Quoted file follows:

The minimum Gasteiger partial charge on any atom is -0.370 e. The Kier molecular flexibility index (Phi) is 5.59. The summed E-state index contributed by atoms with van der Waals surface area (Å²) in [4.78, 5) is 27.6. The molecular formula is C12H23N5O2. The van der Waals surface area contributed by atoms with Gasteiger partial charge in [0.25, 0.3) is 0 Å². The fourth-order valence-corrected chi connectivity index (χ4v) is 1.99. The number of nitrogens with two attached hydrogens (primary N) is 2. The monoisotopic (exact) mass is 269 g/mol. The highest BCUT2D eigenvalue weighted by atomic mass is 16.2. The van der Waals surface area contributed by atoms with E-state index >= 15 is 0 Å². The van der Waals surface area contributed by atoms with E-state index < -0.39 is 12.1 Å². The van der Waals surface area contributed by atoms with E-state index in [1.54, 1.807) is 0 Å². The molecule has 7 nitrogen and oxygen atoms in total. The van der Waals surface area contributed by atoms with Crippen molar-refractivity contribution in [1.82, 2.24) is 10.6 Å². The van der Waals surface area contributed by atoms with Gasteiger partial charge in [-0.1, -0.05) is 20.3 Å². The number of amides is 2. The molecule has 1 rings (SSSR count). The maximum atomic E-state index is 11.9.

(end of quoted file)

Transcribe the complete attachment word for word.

The minimum Gasteiger partial charge on any atom is -0.370 e. The Kier molecular flexibility index (Phi) is 5.59. The summed E-state index contributed by atoms with van der Waals surface area (Å²) in [4.78, 5) is 27.6. The molecular formula is C12H23N5O2. The van der Waals surface area contributed by atoms with Gasteiger partial charge in [0.25, 0.3) is 0 Å². The fourth-order valence-corrected chi connectivity index (χ4v) is 1.99. The number of nitrogens with two attached hydrogens (primary N) is 2. The monoisotopic (exact) mass is 269 g/mol. The highest BCUT2D eigenvalue weighted by atomic mass is 16.2. The van der Waals surface area contributed by atoms with E-state index >= 15 is 0 Å². The van der Waals surface area contributed by atoms with E-state index < -0.39 is 12.1 Å². The van der Waals surface area contributed by atoms with E-state index in [1.54, 1.807) is 0 Å². The molecule has 7 nitrogen and oxygen atoms in total. The van der Waals surface area contributed by atoms with Crippen molar-refractivity contribution in [1.82, 2.24) is 10.6 Å². The van der Waals surface area contributed by atoms with Gasteiger partial charge in [-0.1, -0.05) is 20.3 Å². The number of amides is 2. The molecule has 1 rings (SSSR count). The maximum atomic E-state index is 11.9.